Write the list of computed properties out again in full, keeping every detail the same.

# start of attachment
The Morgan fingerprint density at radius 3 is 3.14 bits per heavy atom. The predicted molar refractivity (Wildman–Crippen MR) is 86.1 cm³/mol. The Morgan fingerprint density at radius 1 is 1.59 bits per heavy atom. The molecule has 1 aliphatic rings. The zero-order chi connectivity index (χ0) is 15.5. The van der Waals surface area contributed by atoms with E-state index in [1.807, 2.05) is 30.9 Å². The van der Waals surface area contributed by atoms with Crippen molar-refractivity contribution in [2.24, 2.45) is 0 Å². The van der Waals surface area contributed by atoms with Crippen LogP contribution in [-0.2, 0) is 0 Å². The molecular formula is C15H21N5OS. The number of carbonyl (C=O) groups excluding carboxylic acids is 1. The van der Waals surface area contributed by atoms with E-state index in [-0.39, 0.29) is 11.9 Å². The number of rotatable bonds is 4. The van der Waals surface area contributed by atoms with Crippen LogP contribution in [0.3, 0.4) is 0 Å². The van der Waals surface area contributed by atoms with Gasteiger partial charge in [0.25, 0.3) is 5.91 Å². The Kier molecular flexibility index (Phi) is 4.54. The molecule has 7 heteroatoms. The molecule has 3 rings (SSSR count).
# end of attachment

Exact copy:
The Morgan fingerprint density at radius 3 is 3.14 bits per heavy atom. The predicted molar refractivity (Wildman–Crippen MR) is 86.1 cm³/mol. The Morgan fingerprint density at radius 1 is 1.59 bits per heavy atom. The molecule has 1 aliphatic rings. The zero-order chi connectivity index (χ0) is 15.5. The van der Waals surface area contributed by atoms with E-state index in [1.807, 2.05) is 30.9 Å². The van der Waals surface area contributed by atoms with Crippen molar-refractivity contribution in [2.24, 2.45) is 0 Å². The van der Waals surface area contributed by atoms with Crippen LogP contribution in [-0.2, 0) is 0 Å². The molecular formula is C15H21N5OS. The number of carbonyl (C=O) groups excluding carboxylic acids is 1. The van der Waals surface area contributed by atoms with E-state index in [-0.39, 0.29) is 11.9 Å². The number of rotatable bonds is 4. The van der Waals surface area contributed by atoms with Crippen LogP contribution in [0.3, 0.4) is 0 Å². The van der Waals surface area contributed by atoms with Gasteiger partial charge in [0.25, 0.3) is 5.91 Å². The Kier molecular flexibility index (Phi) is 4.54. The molecule has 7 heteroatoms. The molecule has 3 rings (SSSR count).